Anyway, skirt-chasing Chuck is reluctant at first – “Domestic partnership? You mean like faggots?” – but eventually acquiesces because Larry saved his life, leaving Chuck in his debt. At first they just fill out the paperwork and go along as usual, but when a creepy bureaucrat (Steve Buscemi, blowing all his gay karma from Parting Glances) starts investigating them for possible fraud, Chuck has to move in with Larry and begin faking domestic life together. Putting together an evidence trail on the advice of their lawyer (Jessica Biel), the men travel to Canada to get married, which leads us to a tacky wedding chapel owned by a Japanese man, played by Rob Schneider.

Yes, that’s right – in a movie that’s already flirting with homophobic slurs (which we’re supposed to forgive because everyone learns by the end) and ridiculous gay characters (there’s not one non-flitter in the bunch), the filmmakers throw in yellowface for good measure. The queer stuff in Chuck and Larry isn’t awful enough to merit protests, but Asian actors would have every right to picket this movie for working stereotypes that were cringe-worthy when Mickey Rooney shouted, “Miss Gorightry! I must plotest!” in Breakfast at Tiffany’s (1961).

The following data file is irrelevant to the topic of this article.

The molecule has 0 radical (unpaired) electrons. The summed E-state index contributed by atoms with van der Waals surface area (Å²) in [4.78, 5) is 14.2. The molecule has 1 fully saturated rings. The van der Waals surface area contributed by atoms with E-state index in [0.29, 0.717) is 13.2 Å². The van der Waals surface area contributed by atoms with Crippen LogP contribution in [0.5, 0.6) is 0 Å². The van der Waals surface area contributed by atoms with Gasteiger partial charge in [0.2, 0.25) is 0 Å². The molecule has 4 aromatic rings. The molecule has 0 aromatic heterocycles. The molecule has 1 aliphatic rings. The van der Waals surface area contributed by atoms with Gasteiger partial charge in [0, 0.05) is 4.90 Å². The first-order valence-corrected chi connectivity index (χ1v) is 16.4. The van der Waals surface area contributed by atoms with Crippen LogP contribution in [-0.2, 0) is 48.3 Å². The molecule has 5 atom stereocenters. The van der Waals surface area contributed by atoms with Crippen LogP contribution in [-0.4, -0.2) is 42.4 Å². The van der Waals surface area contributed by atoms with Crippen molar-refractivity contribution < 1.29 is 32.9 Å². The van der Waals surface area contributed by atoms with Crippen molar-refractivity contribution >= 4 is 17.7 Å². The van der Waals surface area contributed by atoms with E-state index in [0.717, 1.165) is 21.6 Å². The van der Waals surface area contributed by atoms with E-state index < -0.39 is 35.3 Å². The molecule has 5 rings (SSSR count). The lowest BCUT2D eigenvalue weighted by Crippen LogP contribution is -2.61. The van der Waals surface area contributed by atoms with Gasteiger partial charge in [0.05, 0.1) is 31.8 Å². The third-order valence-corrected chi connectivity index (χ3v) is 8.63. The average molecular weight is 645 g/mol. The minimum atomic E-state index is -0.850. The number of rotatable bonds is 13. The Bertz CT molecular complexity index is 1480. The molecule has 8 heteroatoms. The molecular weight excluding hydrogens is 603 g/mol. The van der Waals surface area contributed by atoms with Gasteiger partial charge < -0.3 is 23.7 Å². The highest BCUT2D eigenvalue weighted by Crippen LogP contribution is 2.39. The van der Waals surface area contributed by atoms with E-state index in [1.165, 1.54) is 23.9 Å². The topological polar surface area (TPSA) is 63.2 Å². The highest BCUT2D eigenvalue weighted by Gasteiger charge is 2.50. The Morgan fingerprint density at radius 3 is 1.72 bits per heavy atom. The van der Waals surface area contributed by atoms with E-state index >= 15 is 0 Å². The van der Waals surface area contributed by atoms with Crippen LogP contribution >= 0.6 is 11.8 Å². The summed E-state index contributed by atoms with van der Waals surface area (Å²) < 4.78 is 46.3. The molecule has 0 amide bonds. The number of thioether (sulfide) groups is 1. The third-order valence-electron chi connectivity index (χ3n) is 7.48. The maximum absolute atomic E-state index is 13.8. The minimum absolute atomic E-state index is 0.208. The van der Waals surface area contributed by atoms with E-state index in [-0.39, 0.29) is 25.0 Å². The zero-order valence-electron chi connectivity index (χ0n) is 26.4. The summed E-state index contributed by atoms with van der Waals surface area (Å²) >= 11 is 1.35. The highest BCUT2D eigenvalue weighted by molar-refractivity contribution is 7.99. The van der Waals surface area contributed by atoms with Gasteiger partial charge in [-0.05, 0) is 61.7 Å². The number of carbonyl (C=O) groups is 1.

So what else happens? (Plot spoilers, as such, ahead.) There’s a running gag about how everyone assumes Chuck is the “woman” in the relationship, but the joke is Chuck’s peevishness about this and not about the fact that actual gay relationships, for the most part, don’t have a “man” and a “woman” in them, and that only the least enlightened straight people still think they do.

Another recurring joke revolves around Larry’s son, who wears Flashdance sweats, does the splits, uses his sister’s E-Z-Bake Oven, and loves musical theater. While the script is generally sympathetic to the kid, the obviousness with which he’s presented elevates the writers of Ugly Betty to Molière-like heights by comparison.

Oh, and let’s not forget Ving Rhames, who plays a new addition to the firehouse. At first, he’s silent and scary, with a “187” tattoo and a reputation as an unhinged loose cannon. But after word gets out about Chuck and Larry’s “relationship,” Rhames’s character finds the courage to come out. The second that happens, Rhames suddenly goes from scary tough guy to channeling the drag queen he played in Lifetime movie Holiday Heart, complete with a naked rendition of “I’m Every Woman” in the communal shower room. (Give me strength.)